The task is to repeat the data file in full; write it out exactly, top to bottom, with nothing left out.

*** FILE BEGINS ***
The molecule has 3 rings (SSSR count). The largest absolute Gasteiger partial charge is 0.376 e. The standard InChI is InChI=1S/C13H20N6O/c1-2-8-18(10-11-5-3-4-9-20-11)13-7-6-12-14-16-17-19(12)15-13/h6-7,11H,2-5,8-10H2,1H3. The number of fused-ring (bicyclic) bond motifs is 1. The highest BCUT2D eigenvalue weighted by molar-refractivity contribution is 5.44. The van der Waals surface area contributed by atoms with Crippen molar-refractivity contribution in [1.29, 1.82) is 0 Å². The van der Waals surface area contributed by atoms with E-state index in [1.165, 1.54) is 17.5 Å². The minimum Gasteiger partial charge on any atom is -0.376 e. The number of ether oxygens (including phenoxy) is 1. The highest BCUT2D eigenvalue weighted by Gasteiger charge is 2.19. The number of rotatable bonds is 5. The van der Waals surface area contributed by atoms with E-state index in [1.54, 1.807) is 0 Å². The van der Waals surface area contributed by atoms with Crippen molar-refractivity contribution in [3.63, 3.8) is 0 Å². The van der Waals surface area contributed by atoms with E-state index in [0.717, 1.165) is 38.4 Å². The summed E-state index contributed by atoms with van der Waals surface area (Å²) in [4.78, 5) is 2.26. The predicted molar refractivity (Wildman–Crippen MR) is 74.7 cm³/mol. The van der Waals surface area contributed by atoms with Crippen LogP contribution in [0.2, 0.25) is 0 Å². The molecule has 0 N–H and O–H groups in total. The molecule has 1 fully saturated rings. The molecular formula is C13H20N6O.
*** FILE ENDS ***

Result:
The molecule has 3 rings (SSSR count). The largest absolute Gasteiger partial charge is 0.376 e. The standard InChI is InChI=1S/C13H20N6O/c1-2-8-18(10-11-5-3-4-9-20-11)13-7-6-12-14-16-17-19(12)15-13/h6-7,11H,2-5,8-10H2,1H3. The number of fused-ring (bicyclic) bond motifs is 1. The highest BCUT2D eigenvalue weighted by molar-refractivity contribution is 5.44. The van der Waals surface area contributed by atoms with Crippen molar-refractivity contribution in [1.29, 1.82) is 0 Å². The van der Waals surface area contributed by atoms with E-state index in [1.165, 1.54) is 17.5 Å². The minimum Gasteiger partial charge on any atom is -0.376 e. The number of ether oxygens (including phenoxy) is 1. The highest BCUT2D eigenvalue weighted by Gasteiger charge is 2.19. The number of rotatable bonds is 5. The van der Waals surface area contributed by atoms with E-state index in [1.54, 1.807) is 0 Å². The van der Waals surface area contributed by atoms with Crippen molar-refractivity contribution in [3.63, 3.8) is 0 Å². The van der Waals surface area contributed by atoms with E-state index in [0.717, 1.165) is 38.4 Å². The summed E-state index contributed by atoms with van der Waals surface area (Å²) in [4.78, 5) is 2.26. The predicted molar refractivity (Wildman–Crippen MR) is 74.7 cm³/mol. The van der Waals surface area contributed by atoms with Crippen LogP contribution in [0.2, 0.25) is 0 Å². The molecule has 0 N–H and O–H groups in total. The molecule has 1 fully saturated rings. The molecular formula is C13H20N6O.